Allergen-specific subcutaneous immunotherapy–pain evaluation in pediatric age

Main Article Content

Christiana Ferreira
Isabel Rezende
Arminda Guilherme
Inês Lopes

Keywords

Pain, allergen-specific subcutaneous immunotherapy, allergic pediatrics patients.

Abstract

Background: Allergen-specific immunotherapy is a potentially disease-modifying therapy that is effective for the treatment of patients with allergic diseases. Although the pain caused by the administration of subcutaneous immunotherapy with allergens (SCITA) is considered to be minimal, no studies assessing that pain for the treatment of only pediatric patients have been reported. Objectives: This research aimed to evaluate the pain associated with SCITA for pediatric patients followed at our Immunoallergology Department.



Methods: During four consecutive weeks, the nurse who administered the injection completed a questionnaire recording the child’s assessment of the pain associated with SCITA; these questionnaires were randomized before any analyses were done. Two different pain evaluation scales were used, with the choice of scale being determined based on the child’s age: the self-reporting faces scale (score: 0–10; 5 to 8 years old) and the numeric scale (score: 0–10; >8 years old). Demographic and clinical data, as well as any adverse reactions, were documented.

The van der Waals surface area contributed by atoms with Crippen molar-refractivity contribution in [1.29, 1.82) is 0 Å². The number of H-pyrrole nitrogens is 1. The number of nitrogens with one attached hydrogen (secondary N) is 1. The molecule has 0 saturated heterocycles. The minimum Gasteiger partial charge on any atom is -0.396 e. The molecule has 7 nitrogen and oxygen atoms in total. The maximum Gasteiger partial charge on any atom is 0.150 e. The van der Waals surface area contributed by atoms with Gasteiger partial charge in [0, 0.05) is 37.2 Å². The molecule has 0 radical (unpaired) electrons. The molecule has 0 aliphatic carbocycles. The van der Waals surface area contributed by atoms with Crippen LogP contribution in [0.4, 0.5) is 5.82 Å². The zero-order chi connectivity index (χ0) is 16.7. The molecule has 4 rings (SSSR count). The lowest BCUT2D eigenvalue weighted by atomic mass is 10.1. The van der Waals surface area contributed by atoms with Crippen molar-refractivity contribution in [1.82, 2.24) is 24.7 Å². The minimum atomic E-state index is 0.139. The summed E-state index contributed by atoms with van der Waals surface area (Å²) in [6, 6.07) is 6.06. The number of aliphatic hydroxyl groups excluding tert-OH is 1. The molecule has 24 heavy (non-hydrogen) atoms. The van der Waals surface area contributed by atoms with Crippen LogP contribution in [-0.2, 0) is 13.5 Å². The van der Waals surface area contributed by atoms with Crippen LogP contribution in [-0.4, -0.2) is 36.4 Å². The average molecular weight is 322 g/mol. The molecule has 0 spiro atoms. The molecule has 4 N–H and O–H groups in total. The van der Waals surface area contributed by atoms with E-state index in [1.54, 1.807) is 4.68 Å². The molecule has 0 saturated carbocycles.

Results: We included 46 pediatric patients (mean age: 12.3 ± 2.6 years; 69.5% male), most of whom were suffering from rhinitis/rhinoconjunctivitis and undergoing subcutaneous immunotherapy with mites. Seven local adverse reactions were recorded, and all were mild. Ten patients did not mention any pain associated with SCITA. Of the 36 patients who mentioned some pain, 33 mentioned mild pain (scores between 1 and 3); only three mentioned moderate pain (scores between 4 and 6). For both scales, the median score obtained was 1. The maximum pain reported had a score of 6. No significant differences were observed between different groups of patients.


Conclusions: In this study, SCITA was shown to be a mildly painful procedure that is associated with only a few local reactions. Therefore, SCITA should be considered as a safe option for the treatment of most pediatric patients suffering from allergies.

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